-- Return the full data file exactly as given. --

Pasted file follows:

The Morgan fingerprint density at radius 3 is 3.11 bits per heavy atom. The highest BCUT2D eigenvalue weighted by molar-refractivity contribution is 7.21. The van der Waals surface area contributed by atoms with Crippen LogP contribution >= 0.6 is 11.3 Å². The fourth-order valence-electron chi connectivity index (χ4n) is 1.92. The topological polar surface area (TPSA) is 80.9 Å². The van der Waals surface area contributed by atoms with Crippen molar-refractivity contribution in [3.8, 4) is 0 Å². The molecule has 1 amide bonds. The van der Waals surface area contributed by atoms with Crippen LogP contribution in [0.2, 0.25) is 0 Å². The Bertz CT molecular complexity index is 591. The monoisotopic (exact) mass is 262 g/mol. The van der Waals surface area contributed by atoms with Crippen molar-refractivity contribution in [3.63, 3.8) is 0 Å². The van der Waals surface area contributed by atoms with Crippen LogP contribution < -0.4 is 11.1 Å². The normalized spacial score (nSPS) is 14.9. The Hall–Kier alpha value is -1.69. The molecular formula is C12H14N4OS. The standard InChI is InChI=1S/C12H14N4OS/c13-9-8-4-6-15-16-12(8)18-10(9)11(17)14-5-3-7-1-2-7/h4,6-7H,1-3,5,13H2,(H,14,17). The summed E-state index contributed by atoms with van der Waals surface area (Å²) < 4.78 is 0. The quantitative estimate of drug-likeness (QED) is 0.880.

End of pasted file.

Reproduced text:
The Morgan fingerprint density at radius 3 is 3.11 bits per heavy atom. The highest BCUT2D eigenvalue weighted by molar-refractivity contribution is 7.21. The van der Waals surface area contributed by atoms with Crippen LogP contribution >= 0.6 is 11.3 Å². The fourth-order valence-electron chi connectivity index (χ4n) is 1.92. The topological polar surface area (TPSA) is 80.9 Å². The van der Waals surface area contributed by atoms with Crippen molar-refractivity contribution in [3.8, 4) is 0 Å². The molecule has 1 amide bonds. The van der Waals surface area contributed by atoms with Crippen LogP contribution in [0.2, 0.25) is 0 Å². The Bertz CT molecular complexity index is 591. The monoisotopic (exact) mass is 262 g/mol. The van der Waals surface area contributed by atoms with Crippen molar-refractivity contribution in [3.63, 3.8) is 0 Å². The van der Waals surface area contributed by atoms with Crippen LogP contribution < -0.4 is 11.1 Å². The normalized spacial score (nSPS) is 14.9. The Hall–Kier alpha value is -1.69. The molecular formula is C12H14N4OS. The standard InChI is InChI=1S/C12H14N4OS/c13-9-8-4-6-15-16-12(8)18-10(9)11(17)14-5-3-7-1-2-7/h4,6-7H,1-3,5,13H2,(H,14,17). The summed E-state index contributed by atoms with van der Waals surface area (Å²) < 4.78 is 0. The quantitative estimate of drug-likeness (QED) is 0.880.